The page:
FLORHAM PARK, N.J. — Rontez Miles felt a sharp pain in his right eye and then couldn’t see for several minutes. That’s when the fear started to creep in.

The New York Jets safety broke the orbital bone in two places during the team’s second preseason game at Detroit on Aug. 19. He’ll be out for the season opener at Buffalo on Sunday while he continues to recover.

“It’s just a freakish accident, an injury that happened,” Miles said after practice Wednesday. “I wouldn’t say there’s no protocol for this, but it’s not normal that this happens.”

It had been previously been characterized as an eye laceration by coach Todd Bowles, who revealed the severity of the injury Wednesday.

Miles watched the game film of when he was injured and said he was inadvertently poked in the eye by a Lions offensive lineman, who lunged to block him.

“In the process of shooting his hands,” Miles said, “I took a thumb or a finger directly to the eye.”

The eye, which needed to be surgically repaired, began to bleed profusely and trainers came out to attend to him, covering the eye with a towel.

“They were saying there was blood on the sideline and I couldn’t open my eyes and see clearly, though,” Miles said. “I just remember them putting pressure on my eye, and at that point when I heard them say ‘blood,’ I was real nervous.

“It was more so about my eye, my vision, my health after football, so that was traumatizing. But it wasn’t as bad when we went inside.”

X-rays revealed the fractures to the orbital wall and floor. Miles said it took him about 15 or 20 minutes to fully open his eye and was relieved when he was able to see through it.

“I mean, shoot, an eye injury and hearing that you’ve got to have surgery, you don’t know what to expect at that point,” Miles said.

The eye remains slightly swollen and there’s still a little bit of bruising under it, but Miles said his vision is normal and he’s hoping to be back on the field soon.

“I feel fine and I look good, right?” Miles asked before smiling and looking straight into a television camera. “What’s up, Mom? How you doing, everybody back home? Nah, but I feel good. It feels good and it looks good. A little blackness still and a little swelling on the outside, but overall, you probably couldn’t tell I even had surgery. That’s a good thing.”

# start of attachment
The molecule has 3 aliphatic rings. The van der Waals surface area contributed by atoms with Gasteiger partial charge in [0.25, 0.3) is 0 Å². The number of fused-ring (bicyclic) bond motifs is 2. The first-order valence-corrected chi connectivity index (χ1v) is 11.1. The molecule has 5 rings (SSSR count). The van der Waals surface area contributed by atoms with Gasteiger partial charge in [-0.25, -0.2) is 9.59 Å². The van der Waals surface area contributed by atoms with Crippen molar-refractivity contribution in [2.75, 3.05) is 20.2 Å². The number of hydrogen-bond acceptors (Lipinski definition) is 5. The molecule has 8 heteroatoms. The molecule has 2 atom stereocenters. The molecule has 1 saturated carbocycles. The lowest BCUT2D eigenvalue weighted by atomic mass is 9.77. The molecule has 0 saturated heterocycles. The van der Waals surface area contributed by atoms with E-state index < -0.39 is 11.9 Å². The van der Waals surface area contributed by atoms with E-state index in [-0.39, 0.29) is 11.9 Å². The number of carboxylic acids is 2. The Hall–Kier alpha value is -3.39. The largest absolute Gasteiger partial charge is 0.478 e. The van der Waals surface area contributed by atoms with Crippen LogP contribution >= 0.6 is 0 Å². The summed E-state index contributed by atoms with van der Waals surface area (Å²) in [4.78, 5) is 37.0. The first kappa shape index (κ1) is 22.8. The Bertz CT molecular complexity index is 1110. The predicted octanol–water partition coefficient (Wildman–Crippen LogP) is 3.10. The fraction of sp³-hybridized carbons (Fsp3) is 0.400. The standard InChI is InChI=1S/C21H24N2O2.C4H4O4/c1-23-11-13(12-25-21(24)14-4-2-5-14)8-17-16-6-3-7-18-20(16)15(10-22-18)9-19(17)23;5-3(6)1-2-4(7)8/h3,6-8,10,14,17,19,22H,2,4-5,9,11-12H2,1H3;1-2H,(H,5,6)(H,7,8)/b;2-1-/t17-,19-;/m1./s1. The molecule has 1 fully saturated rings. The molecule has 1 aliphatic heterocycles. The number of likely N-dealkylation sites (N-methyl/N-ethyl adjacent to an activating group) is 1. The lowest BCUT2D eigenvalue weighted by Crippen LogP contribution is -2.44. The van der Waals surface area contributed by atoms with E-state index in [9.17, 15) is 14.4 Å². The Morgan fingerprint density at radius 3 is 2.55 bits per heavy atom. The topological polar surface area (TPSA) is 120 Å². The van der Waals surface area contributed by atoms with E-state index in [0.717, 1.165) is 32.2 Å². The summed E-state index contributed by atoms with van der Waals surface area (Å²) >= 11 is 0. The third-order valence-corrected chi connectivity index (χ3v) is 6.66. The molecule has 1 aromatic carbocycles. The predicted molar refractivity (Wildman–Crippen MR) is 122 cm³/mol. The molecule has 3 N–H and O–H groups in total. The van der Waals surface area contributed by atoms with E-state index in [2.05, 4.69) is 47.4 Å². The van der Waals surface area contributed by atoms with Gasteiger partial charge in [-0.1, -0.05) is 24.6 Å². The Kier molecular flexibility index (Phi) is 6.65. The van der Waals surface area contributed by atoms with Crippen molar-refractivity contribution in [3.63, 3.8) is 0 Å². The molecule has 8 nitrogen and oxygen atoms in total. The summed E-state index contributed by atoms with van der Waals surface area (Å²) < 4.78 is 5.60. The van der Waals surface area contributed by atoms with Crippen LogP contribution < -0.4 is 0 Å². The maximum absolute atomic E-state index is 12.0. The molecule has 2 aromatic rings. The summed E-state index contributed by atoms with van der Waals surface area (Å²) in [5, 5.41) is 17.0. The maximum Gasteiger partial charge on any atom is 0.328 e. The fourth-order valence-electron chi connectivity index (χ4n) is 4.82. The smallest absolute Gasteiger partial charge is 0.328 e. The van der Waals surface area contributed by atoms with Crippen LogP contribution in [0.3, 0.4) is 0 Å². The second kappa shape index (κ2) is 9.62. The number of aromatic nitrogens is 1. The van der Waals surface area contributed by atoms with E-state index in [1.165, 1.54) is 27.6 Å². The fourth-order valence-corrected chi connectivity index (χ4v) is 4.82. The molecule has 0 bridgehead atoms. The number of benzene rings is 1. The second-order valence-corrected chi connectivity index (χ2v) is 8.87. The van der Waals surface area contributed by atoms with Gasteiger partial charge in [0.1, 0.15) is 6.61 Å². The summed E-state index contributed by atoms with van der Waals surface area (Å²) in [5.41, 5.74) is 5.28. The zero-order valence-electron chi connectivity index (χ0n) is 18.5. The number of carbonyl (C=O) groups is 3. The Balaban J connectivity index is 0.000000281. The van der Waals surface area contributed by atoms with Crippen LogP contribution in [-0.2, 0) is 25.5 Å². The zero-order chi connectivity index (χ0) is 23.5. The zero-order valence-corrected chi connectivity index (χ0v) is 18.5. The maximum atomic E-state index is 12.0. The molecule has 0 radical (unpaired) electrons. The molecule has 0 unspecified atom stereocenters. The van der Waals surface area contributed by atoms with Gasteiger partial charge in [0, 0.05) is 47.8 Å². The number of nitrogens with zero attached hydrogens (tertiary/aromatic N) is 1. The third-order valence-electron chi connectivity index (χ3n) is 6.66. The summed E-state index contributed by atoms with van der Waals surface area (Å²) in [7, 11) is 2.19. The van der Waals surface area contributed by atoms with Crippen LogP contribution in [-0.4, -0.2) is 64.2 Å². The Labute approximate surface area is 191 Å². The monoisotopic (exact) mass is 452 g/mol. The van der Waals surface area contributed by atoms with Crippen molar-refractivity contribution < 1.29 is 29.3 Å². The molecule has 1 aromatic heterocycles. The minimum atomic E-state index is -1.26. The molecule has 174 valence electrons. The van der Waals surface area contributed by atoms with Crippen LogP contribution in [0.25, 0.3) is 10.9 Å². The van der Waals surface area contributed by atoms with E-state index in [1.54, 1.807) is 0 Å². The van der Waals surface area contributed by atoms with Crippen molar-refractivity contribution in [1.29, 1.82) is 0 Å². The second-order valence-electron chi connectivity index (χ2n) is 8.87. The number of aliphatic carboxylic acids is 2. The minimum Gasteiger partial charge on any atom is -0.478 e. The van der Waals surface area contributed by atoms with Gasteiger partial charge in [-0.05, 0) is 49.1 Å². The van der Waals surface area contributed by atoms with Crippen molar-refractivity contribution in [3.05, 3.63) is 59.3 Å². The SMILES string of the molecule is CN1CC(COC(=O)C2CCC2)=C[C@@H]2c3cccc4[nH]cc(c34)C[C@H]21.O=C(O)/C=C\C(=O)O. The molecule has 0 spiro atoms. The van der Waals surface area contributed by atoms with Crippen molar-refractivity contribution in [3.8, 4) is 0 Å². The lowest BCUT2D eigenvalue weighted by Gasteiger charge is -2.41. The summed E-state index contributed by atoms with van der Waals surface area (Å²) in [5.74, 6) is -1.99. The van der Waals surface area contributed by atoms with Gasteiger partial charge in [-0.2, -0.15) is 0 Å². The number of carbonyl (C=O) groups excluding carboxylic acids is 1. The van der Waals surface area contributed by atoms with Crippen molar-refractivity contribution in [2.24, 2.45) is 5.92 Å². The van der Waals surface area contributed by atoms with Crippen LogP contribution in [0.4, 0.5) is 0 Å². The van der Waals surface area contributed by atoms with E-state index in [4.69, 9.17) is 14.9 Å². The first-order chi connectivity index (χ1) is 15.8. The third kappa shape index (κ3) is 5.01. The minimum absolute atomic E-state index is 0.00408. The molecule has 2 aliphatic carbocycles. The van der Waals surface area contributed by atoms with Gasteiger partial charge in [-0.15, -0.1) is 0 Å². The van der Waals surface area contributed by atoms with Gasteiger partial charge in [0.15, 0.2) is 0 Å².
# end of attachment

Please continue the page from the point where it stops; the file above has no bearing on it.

It’s not the first time Miles has had to deal with an unusual injury.

In December 2014, Miles got tangled up in practice with a teammate, who smacked into his lower right leg. A few hours later, the leg swelled and he ended up in an emergency room having it operated on. He had compartment syndrome, which usually results from bleeding or swelling after an injury and causes high pressure in the area. It impedes blood flow and surgery is sometimes required to relieve the pressure and prevent permanent injury — or even possible amputation.

“I never knew what that was until then,” Miles said. “And, now this. That’s two. My last two injuries were real weird. But I’ve come back from them fast. I tell the staff I’m Wolverine. I heal fast. I feel amazing, though.”

NOTES: Rookie TE Jordan Leggett was the only other player to not practice. Bowles clarified that the fifth-round pick out of Clemson has a sore knee after initially saying it was a sprained foot. … Bowles declined to reveal whether Bryce Petty or Christian Hackenberg would serve as the team’s backup quarterback to Josh McCown. He added that “it’s not important.” He also wouldn’t say who the Jets’ starting offensive tackles and linebackers would be, citing “strategic things.”


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